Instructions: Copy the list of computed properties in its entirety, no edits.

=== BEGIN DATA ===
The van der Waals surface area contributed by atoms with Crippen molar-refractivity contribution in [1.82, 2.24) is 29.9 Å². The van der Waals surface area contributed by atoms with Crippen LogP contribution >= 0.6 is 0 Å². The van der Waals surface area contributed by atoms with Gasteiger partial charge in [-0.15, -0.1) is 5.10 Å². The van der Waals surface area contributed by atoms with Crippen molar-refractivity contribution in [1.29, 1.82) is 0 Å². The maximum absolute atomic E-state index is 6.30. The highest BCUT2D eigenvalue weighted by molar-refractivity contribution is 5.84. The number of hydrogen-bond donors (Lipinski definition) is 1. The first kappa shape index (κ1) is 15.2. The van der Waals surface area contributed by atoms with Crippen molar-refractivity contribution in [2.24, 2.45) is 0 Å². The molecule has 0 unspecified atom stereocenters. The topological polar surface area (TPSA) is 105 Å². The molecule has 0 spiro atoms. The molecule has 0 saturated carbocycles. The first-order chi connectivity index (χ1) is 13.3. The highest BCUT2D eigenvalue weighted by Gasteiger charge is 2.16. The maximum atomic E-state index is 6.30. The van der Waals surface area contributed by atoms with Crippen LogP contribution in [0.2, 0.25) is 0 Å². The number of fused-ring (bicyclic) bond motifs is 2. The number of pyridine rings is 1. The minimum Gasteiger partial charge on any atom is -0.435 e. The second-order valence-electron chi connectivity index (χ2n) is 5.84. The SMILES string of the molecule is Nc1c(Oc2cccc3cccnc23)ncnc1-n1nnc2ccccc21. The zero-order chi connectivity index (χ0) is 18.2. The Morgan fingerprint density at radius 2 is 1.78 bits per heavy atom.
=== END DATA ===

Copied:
The van der Waals surface area contributed by atoms with Crippen molar-refractivity contribution in [1.82, 2.24) is 29.9 Å². The van der Waals surface area contributed by atoms with Crippen LogP contribution >= 0.6 is 0 Å². The van der Waals surface area contributed by atoms with Gasteiger partial charge in [-0.15, -0.1) is 5.10 Å². The van der Waals surface area contributed by atoms with Crippen molar-refractivity contribution in [1.29, 1.82) is 0 Å². The maximum absolute atomic E-state index is 6.30. The highest BCUT2D eigenvalue weighted by molar-refractivity contribution is 5.84. The number of hydrogen-bond donors (Lipinski definition) is 1. The first kappa shape index (κ1) is 15.2. The van der Waals surface area contributed by atoms with Crippen molar-refractivity contribution in [2.24, 2.45) is 0 Å². The molecule has 0 unspecified atom stereocenters. The topological polar surface area (TPSA) is 105 Å². The molecule has 0 spiro atoms. The molecule has 0 saturated carbocycles. The first-order chi connectivity index (χ1) is 13.3. The highest BCUT2D eigenvalue weighted by Gasteiger charge is 2.16. The maximum atomic E-state index is 6.30. The van der Waals surface area contributed by atoms with Crippen LogP contribution in [0.2, 0.25) is 0 Å². The number of fused-ring (bicyclic) bond motifs is 2. The number of pyridine rings is 1. The minimum Gasteiger partial charge on any atom is -0.435 e. The second-order valence-electron chi connectivity index (χ2n) is 5.84. The SMILES string of the molecule is Nc1c(Oc2cccc3cccnc23)ncnc1-n1nnc2ccccc21. The zero-order chi connectivity index (χ0) is 18.2. The Morgan fingerprint density at radius 2 is 1.78 bits per heavy atom.